I think it takes the really complicated situations to make people understand. Not just "the doctor at hospital X didn't know how to set my child's broken arm" but the ins and outs of hospital life with a complex child.

Still...even though I know my kids aren't nearly as complex as Harlie, I hate having to start that discussion about their history with anyone. In my head it sounds like I'm trying to one-up people with how complicated my two are. And that's not it at all...

Our "home" hospital is one of those children's hospitals in a regular hospital sort of deal. Peds is one floor - NICU, PICU, and the regular floor. There's no cardiac floor (we got shipped an hour away for heart surgery) and no place for a vent kid, no matter their reason for being there, but the PICU. Meal service is room-service style, but getting anything not on the menu for a kid with feeding issues is nearly impossible (to get veggies for Alex, we order a sandwich and toss the bread and meat, to get pureed food for Bethany required a phone call to a supervisor - the food choices are geared towards parents, not kids).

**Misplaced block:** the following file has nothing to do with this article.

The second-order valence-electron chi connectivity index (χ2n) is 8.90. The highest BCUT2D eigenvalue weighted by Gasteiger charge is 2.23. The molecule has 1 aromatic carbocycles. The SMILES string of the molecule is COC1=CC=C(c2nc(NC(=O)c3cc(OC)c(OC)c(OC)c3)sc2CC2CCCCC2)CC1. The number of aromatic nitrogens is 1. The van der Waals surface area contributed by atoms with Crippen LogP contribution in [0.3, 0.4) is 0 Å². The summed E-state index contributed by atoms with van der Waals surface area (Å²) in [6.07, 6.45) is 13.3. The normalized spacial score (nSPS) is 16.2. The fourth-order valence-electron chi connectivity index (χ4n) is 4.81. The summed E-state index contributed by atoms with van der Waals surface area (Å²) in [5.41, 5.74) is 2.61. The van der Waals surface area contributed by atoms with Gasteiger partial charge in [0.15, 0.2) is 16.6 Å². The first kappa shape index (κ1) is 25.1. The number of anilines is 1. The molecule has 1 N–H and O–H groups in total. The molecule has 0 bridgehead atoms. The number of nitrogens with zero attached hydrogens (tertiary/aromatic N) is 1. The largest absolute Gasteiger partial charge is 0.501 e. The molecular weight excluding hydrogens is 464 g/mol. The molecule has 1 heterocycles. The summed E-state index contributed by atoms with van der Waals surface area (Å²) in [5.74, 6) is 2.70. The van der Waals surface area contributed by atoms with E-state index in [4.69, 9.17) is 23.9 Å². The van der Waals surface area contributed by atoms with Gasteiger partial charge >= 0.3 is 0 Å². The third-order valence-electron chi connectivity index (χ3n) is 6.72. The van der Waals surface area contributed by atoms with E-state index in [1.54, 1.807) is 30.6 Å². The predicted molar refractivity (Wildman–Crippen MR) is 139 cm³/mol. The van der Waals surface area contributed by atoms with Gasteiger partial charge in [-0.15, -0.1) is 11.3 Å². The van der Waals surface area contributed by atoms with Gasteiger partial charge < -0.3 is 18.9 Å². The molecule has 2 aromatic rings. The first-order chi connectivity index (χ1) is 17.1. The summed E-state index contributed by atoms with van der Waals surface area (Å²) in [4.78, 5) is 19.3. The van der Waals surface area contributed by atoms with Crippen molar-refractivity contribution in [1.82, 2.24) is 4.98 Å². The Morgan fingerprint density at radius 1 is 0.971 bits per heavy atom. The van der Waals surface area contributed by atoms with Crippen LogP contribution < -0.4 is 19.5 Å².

There's a pulmonologist (Alex is seeing him now), but no one who does vents (Alex & Bethany have been to 2 other somewhat distant hospitals for that). There is a large ENT practice, but they do tonsils and ear tubes and not much else - they balked at seeing Alex even without a trach, because of his history. They have a new craniofacial team, but I haven't heard anything about their success (and friends with children with cleft palates and lips have all gone an hour or so away to a "real" childrens hospital for that sort of repair).

I'm sure you did fine. :) I always feel like I was rambling when I do things like that, but later reviews of the tape show that I did as well as anyone else.

Sue Mitchell said...